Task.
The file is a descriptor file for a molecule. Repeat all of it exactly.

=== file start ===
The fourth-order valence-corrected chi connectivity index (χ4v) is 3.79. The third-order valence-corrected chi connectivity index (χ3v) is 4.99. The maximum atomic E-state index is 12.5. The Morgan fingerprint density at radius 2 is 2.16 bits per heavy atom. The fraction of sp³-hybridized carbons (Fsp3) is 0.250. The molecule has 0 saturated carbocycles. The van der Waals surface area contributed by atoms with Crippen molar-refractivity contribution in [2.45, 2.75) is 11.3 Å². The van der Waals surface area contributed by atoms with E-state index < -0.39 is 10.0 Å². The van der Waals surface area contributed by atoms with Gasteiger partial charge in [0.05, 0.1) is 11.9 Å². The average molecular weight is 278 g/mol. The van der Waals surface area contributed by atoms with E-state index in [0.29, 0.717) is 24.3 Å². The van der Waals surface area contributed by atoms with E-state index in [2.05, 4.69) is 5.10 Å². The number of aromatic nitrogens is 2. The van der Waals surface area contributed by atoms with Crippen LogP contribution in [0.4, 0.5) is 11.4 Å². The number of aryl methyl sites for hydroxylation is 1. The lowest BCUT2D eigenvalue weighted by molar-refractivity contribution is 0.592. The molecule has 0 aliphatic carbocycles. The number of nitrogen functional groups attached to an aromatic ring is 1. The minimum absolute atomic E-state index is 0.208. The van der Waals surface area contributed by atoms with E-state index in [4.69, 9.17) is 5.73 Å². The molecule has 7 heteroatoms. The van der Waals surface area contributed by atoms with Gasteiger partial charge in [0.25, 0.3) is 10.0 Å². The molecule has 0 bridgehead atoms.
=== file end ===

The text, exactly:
The fourth-order valence-corrected chi connectivity index (χ4v) is 3.79. The third-order valence-corrected chi connectivity index (χ3v) is 4.99. The maximum atomic E-state index is 12.5. The Morgan fingerprint density at radius 2 is 2.16 bits per heavy atom. The fraction of sp³-hybridized carbons (Fsp3) is 0.250. The molecule has 0 saturated carbocycles. The van der Waals surface area contributed by atoms with Crippen molar-refractivity contribution in [2.45, 2.75) is 11.3 Å². The van der Waals surface area contributed by atoms with E-state index < -0.39 is 10.0 Å². The van der Waals surface area contributed by atoms with Gasteiger partial charge in [0.05, 0.1) is 11.9 Å². The average molecular weight is 278 g/mol. The van der Waals surface area contributed by atoms with E-state index in [0.29, 0.717) is 24.3 Å². The van der Waals surface area contributed by atoms with E-state index in [2.05, 4.69) is 5.10 Å². The number of aromatic nitrogens is 2. The van der Waals surface area contributed by atoms with Crippen LogP contribution in [0.4, 0.5) is 11.4 Å². The number of aryl methyl sites for hydroxylation is 1. The lowest BCUT2D eigenvalue weighted by molar-refractivity contribution is 0.592. The molecule has 0 aliphatic carbocycles. The number of nitrogen functional groups attached to an aromatic ring is 1. The minimum absolute atomic E-state index is 0.208. The van der Waals surface area contributed by atoms with E-state index in [4.69, 9.17) is 5.73 Å². The molecule has 7 heteroatoms. The van der Waals surface area contributed by atoms with Gasteiger partial charge in [0.25, 0.3) is 10.0 Å². The molecule has 0 bridgehead atoms.